Shortly before I began to write this column, I saw a TV ad for the new MacBook Pro. The only memorable part was the flashy deomonstration of the joys of the Touch Bar, and it is the tentpole feature of the new notebooks. The rest isn’t quite so important. It doesn’t matter that it’s thinner and lighter, but promises the same battery life as the last version. Well, except for those who claim it doesn’t. It’s also a tad faster and the SSD is much quicker.
Forget about the argument about whether the Touch Bar is really a feature that can appeal to professionals. I’ll just accept that it can be, based on the demonstrations at the Apple media event that focused on Adobe Photoshop and Final Cut Pro X. The fact that developers are busy adding support to their own apps indicates they have confidence that Apple is pointing the way to a useful addition in personal computing.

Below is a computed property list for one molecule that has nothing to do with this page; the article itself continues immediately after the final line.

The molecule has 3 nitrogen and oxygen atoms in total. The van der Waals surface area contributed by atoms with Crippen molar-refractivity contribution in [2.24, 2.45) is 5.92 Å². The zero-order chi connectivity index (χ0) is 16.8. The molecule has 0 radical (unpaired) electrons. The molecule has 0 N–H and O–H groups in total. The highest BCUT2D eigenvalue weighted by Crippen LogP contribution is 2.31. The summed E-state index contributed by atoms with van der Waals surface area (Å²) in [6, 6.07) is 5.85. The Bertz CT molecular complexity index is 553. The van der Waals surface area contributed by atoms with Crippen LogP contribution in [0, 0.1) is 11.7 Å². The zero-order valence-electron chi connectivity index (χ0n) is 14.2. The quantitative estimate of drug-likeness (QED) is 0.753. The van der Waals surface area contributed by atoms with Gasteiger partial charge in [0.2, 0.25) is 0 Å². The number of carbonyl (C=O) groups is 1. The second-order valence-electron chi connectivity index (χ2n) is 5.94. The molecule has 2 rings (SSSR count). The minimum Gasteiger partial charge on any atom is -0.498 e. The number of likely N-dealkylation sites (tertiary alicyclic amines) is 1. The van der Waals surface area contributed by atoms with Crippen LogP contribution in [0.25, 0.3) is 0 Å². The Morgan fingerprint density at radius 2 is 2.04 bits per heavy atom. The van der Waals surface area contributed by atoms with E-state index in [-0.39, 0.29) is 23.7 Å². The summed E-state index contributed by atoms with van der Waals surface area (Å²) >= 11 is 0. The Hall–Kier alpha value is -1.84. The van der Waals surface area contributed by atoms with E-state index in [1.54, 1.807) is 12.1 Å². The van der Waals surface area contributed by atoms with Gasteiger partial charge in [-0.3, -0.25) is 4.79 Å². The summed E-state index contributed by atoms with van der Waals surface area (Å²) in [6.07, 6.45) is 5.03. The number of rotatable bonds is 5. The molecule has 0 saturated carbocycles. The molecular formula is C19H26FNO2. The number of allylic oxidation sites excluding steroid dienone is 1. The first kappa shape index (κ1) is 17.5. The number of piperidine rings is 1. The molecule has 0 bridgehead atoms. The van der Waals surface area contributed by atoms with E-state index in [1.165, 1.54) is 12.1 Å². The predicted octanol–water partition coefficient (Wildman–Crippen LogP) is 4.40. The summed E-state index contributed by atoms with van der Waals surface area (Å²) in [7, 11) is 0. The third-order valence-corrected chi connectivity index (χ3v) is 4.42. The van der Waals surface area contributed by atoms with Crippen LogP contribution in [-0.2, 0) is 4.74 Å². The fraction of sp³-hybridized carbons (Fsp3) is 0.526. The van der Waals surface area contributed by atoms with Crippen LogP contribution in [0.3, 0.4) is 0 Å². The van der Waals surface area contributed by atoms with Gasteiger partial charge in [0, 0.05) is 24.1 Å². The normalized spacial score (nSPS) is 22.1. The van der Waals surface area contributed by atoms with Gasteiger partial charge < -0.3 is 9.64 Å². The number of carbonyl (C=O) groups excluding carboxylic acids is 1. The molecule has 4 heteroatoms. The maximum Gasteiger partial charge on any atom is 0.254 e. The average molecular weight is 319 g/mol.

Sure, Apple sells far more notebooks than desktops these days. I am sure only the iMac yields decent sales in the latter category. When it comes to portables, a decent proportion of sales will go to the MacBook Pro, but lots of people have purchased MacBook Airs in recent years. My son acquired one earlier this year, and no doubt for the same reasons others buy the cheaper models — price.
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